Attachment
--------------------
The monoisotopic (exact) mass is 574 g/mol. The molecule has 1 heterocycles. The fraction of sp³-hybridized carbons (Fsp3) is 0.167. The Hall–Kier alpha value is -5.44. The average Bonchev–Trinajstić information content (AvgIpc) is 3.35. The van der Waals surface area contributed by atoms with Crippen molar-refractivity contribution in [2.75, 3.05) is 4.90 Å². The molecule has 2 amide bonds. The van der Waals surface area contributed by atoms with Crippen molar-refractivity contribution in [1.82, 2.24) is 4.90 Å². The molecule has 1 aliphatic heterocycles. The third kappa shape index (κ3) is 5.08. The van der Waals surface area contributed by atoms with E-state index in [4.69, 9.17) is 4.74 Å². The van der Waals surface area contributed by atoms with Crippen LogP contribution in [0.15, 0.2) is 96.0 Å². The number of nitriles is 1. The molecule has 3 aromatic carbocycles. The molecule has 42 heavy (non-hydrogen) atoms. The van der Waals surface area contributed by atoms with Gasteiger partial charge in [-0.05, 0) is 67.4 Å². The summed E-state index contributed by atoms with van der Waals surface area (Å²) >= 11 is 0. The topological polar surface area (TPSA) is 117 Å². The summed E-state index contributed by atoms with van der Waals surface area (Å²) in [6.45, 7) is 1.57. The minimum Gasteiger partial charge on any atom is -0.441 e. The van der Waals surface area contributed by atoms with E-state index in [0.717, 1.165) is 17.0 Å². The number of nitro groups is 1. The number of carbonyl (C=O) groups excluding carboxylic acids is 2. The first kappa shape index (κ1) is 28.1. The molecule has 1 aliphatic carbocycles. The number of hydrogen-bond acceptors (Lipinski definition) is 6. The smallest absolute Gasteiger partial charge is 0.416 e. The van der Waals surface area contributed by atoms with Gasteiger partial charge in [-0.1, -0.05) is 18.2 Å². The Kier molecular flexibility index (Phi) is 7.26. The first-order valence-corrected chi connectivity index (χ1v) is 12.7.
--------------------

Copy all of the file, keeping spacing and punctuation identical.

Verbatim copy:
The monoisotopic (exact) mass is 574 g/mol. The molecule has 1 heterocycles. The fraction of sp³-hybridized carbons (Fsp3) is 0.167. The Hall–Kier alpha value is -5.44. The average Bonchev–Trinajstić information content (AvgIpc) is 3.35. The van der Waals surface area contributed by atoms with Crippen molar-refractivity contribution in [2.75, 3.05) is 4.90 Å². The molecule has 2 amide bonds. The van der Waals surface area contributed by atoms with Crippen molar-refractivity contribution in [1.82, 2.24) is 4.90 Å². The molecule has 1 aliphatic heterocycles. The third kappa shape index (κ3) is 5.08. The van der Waals surface area contributed by atoms with E-state index in [4.69, 9.17) is 4.74 Å². The van der Waals surface area contributed by atoms with Crippen LogP contribution in [0.15, 0.2) is 96.0 Å². The number of nitriles is 1. The molecule has 3 aromatic carbocycles. The molecule has 42 heavy (non-hydrogen) atoms. The van der Waals surface area contributed by atoms with Gasteiger partial charge in [-0.05, 0) is 67.4 Å². The summed E-state index contributed by atoms with van der Waals surface area (Å²) >= 11 is 0. The topological polar surface area (TPSA) is 117 Å². The summed E-state index contributed by atoms with van der Waals surface area (Å²) in [6.45, 7) is 1.57. The minimum Gasteiger partial charge on any atom is -0.441 e. The van der Waals surface area contributed by atoms with E-state index in [0.717, 1.165) is 17.0 Å². The number of nitro groups is 1. The number of carbonyl (C=O) groups excluding carboxylic acids is 2. The first kappa shape index (κ1) is 28.1. The molecule has 1 aliphatic carbocycles. The number of hydrogen-bond acceptors (Lipinski definition) is 6. The smallest absolute Gasteiger partial charge is 0.416 e. The van der Waals surface area contributed by atoms with Gasteiger partial charge in [-0.1, -0.05) is 18.2 Å². The Kier molecular flexibility index (Phi) is 7.26. The first-order valence-corrected chi connectivity index (χ1v) is 12.7.